|The Awkwardness of Customer Personalization
By: Bernard Harrell
Some companies have taken it upon themselves to personalize the customer service experience by calling their customers by name. On the surface it appears to be a great idea and engaging to the customer, but in reality it’s pretty weird.
On an average Monday, business is usually fast-paced. Customers are rushing in and out of their establishment of choice for a quick cup of coffee or a bite at their favorite restaurant. Under these types of circumstances, everyone is in his/her own head thinking about that big project that’s due, advancing their careers, family, etc.
But now the cashier shockingly asks you for your name, and poof — you might pause for a second because it didn’t happen to you the last time you were there. Then you might think either she's/he’s flirting with you, or you’re the unexpected co-star in their leading act to smooth things over with the manager.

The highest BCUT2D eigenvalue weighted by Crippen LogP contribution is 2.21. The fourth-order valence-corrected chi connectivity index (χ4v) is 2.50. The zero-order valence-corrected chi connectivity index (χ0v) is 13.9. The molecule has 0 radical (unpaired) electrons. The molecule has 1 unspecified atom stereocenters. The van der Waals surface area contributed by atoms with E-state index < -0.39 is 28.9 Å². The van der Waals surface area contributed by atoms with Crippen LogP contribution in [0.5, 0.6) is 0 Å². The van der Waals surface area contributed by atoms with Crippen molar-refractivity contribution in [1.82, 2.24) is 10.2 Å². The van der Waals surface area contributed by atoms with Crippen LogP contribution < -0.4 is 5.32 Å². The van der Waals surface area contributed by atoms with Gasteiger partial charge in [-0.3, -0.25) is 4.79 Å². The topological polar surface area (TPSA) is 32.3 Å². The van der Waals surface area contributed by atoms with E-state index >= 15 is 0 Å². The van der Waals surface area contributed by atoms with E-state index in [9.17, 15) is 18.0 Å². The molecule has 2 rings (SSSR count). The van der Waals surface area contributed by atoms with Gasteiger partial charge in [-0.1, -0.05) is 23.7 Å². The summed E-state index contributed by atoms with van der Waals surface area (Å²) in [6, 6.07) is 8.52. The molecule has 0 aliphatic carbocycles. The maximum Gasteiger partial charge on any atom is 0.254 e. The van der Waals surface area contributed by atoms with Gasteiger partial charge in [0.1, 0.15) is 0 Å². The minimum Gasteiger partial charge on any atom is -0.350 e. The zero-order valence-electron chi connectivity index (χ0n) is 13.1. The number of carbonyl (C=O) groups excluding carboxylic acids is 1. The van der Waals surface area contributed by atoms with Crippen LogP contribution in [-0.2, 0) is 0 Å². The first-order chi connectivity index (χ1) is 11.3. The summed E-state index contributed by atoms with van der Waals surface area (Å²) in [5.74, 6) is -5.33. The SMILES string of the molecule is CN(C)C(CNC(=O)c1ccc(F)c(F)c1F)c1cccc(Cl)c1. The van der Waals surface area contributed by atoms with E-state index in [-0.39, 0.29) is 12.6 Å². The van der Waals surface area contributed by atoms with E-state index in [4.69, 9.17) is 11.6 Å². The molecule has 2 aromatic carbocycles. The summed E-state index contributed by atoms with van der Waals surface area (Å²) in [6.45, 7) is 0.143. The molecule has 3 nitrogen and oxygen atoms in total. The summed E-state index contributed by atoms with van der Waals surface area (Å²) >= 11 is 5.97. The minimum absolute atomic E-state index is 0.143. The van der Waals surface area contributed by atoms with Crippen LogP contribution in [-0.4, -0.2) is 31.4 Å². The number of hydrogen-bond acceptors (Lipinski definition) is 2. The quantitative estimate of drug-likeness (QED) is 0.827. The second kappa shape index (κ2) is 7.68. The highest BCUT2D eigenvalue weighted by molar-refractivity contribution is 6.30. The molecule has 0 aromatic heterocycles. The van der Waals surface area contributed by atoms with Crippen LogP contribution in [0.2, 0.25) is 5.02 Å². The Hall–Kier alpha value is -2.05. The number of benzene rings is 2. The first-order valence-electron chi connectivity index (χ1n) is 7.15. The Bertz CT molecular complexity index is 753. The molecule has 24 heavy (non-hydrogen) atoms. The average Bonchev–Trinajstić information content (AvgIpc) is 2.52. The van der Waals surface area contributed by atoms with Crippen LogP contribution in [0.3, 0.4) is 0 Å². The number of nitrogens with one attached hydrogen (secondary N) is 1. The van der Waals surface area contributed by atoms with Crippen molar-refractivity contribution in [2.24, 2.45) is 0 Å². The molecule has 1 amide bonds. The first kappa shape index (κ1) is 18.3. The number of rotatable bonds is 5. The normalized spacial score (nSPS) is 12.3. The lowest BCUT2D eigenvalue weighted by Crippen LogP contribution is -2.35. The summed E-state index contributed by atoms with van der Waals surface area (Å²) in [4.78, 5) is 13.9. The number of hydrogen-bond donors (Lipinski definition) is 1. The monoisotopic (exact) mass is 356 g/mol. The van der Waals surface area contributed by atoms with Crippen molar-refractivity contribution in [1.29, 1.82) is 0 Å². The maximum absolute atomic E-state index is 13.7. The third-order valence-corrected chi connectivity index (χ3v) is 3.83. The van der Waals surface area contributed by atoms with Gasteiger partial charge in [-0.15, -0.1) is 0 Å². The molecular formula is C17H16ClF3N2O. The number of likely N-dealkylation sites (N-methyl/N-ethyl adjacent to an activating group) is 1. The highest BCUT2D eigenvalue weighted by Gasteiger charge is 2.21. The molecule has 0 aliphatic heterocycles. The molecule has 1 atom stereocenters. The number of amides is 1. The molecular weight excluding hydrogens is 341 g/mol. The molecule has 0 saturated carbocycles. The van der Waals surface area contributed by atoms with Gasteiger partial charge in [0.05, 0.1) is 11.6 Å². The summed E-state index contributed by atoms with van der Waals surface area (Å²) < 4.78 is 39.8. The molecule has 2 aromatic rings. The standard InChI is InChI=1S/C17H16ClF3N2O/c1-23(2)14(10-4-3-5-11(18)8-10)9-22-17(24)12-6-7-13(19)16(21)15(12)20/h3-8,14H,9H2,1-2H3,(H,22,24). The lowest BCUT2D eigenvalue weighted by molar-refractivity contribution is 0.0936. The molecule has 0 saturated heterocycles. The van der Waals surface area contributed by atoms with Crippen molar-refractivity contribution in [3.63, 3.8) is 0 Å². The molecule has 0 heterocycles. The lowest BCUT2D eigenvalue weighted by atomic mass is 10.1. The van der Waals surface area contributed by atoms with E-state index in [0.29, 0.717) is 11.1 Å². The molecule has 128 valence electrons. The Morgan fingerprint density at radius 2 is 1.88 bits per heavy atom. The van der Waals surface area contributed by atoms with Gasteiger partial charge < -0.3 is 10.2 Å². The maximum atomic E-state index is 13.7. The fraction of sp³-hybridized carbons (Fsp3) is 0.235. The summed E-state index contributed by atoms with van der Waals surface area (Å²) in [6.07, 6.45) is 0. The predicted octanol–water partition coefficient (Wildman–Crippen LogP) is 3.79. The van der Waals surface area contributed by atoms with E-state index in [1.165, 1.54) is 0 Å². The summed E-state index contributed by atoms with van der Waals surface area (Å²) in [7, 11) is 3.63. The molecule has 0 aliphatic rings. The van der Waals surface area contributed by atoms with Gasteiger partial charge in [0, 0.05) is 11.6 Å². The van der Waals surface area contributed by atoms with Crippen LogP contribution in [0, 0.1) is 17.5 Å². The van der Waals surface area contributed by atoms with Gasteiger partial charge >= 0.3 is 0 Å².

That’s one of the major issues with this fickle policy. It’s inconsistent and insincere. You can tell that the employee is just doing his/her job. Also, it’s almost an impedance on our privacy because most people provide this information out of shock. Then it becomes disheartening once you realize it was a rushed attempt at providing a personalized service, because shortly after, your name is shouted amidst a large crowd of people as if you were a part of some sort of round up.
Maybe this would work with exclusive club members of some sort. People who take the initiative to become affiliated with a company deserve this kind of service, but for the day-to-day consumers, it’s a bit out of touch. This is different for small businesses, because less traffic leaves room for small talk, and if you’re a regular customer, small talk becomes commonplace with you and your servers.
Bernard Harrell is an aspiring entrepreneur. He believes in the power of simplicity, and that the smallest idea, or person, can change the world.
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